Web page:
A Love Message to Mars: Psychic Experiments of Dr. Mansfield Robinson

Dr H. Mansfield Robinson, Vestry Clerk of Shoreditch (1891–1899), and Town Clerk of Shoreditch (1900–1911). Image Credit.

Dr H. Mansfield Robinson, Vestry Clerk of Shoreditch (1891–1899), and Town Clerk of Shoreditch (1900–1911). Image Credit.

On 27 October 1926 Dr. Hugh Mansfield Robinson, a former Town Clerk of Shoreditch and a Doctor of Laws, sent a unique message in the history of telegraphy – Opesti nipitia secomba. The supposed recipient was a six-foot, big-eared Martian girl referred to as Oomaruru, with whom he’d been in extrasensory contact. Claiming to be an interplanetary psychic, Robinson first heard from the Martians in 1918, when his astral body allegedly visited Mars.

He described Mars as a planet inhabited by men seven to eight feet tall, while the ladies were over six feet. “They have large ears sticking out on each side of the head, a huge shock of hair massed high, and a Chinese cast of features.” These are described as ‘intensely religious’ beings, who treat atheism as a form of insanity. “They have great airships run by electricity. All their power is electrical, run from the harnessing of the canals and waterfalls in the mountains. They are consequently many generations in advance of us in wireless knowledge”, the doctor elaborated. He also spoke of their society, believing that labor strikes were unknown, that the population was decentralized out of cities, and that their numbers included a lower caste of beings lacking in intelligence, and with heads shaped like that of a walrus.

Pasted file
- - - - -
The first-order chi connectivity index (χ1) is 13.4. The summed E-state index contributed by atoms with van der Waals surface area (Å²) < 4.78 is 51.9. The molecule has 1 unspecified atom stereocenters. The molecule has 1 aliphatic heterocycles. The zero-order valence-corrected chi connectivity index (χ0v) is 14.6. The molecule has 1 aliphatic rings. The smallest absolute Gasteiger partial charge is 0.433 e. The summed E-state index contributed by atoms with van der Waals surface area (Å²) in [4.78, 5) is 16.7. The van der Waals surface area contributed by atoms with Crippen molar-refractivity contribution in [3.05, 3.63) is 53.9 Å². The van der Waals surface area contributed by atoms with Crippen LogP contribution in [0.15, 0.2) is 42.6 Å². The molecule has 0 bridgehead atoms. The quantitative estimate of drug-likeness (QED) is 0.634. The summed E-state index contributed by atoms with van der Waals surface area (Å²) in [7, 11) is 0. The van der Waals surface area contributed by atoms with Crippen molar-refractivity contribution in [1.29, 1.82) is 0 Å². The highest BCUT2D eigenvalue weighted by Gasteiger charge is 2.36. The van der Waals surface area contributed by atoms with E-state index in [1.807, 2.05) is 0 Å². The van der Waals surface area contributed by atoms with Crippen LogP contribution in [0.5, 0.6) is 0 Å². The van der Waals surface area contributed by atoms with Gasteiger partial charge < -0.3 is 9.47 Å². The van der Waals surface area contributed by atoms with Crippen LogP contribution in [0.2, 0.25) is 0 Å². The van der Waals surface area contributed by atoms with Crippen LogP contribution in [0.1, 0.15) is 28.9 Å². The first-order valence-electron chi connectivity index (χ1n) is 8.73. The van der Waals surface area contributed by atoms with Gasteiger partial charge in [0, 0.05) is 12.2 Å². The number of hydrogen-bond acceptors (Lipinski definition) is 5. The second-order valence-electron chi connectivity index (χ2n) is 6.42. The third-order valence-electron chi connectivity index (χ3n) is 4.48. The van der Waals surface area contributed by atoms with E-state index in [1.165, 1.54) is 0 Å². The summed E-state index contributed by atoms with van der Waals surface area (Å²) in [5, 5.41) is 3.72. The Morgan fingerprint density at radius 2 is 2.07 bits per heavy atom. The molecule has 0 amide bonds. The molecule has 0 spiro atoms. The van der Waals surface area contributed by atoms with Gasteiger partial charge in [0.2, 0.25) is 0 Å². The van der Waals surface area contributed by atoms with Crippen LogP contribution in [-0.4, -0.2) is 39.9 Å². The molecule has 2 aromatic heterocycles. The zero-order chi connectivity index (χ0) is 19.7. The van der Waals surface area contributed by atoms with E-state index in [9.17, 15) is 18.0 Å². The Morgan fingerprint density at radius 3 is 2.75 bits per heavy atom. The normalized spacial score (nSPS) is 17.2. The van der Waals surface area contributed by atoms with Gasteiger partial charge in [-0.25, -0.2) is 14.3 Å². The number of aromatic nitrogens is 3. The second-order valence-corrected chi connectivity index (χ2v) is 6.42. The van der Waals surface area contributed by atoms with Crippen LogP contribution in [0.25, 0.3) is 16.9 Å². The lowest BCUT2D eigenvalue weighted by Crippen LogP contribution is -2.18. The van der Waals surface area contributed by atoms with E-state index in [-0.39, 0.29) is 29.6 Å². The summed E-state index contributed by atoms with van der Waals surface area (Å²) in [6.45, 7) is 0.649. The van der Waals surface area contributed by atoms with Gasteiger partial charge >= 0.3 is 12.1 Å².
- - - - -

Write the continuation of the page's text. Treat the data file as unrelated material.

The doctor seemed to have fallen in love with a Martian woman named Oomaruru. He claimed to be in regular telepathic contact with her. In 1926, Mars was 8 million miles closer to Earth than usually. That year Dr Robinson handed the telegraphist a note written in a mysterious language he claimed was Martian. The puzzled telegraphist relayed the message to a transmitter at Rugby. From here, it was beamed into space on a wavelength of 18,240 meters. Receivers then listened out for a reply at 30,000 meters, a wavelength Dr Robinson believed the Martians to favor.

Unfortunately, his money was wasted. The next day, the Post Office informed him that no signals had been received that could have emanated from the Red Planet.

Apparent failure to communicate with Martians didn’t discourage him. A second message sent was – “Com Ga Mar”, meaning “God is Love”. The clerk informed Dr. Robinson that he could not guarantee delivery, but the doctor agreed to take the risk. It is not known whether the message reached the destination as no reply has been received.

In 1929 Robinson tried again using an ordinary wireless set augmented with a ‘psycho-telepathic motor-meter’. In 1930 he founded a college of telepathy whose staff included a telepathic dog called Nell. Finally, in 1933, he claimed to have recorded the voice of Cleopatra, now a jilted farmer’s wife living in a glass house on Mars.

– via londonist.com

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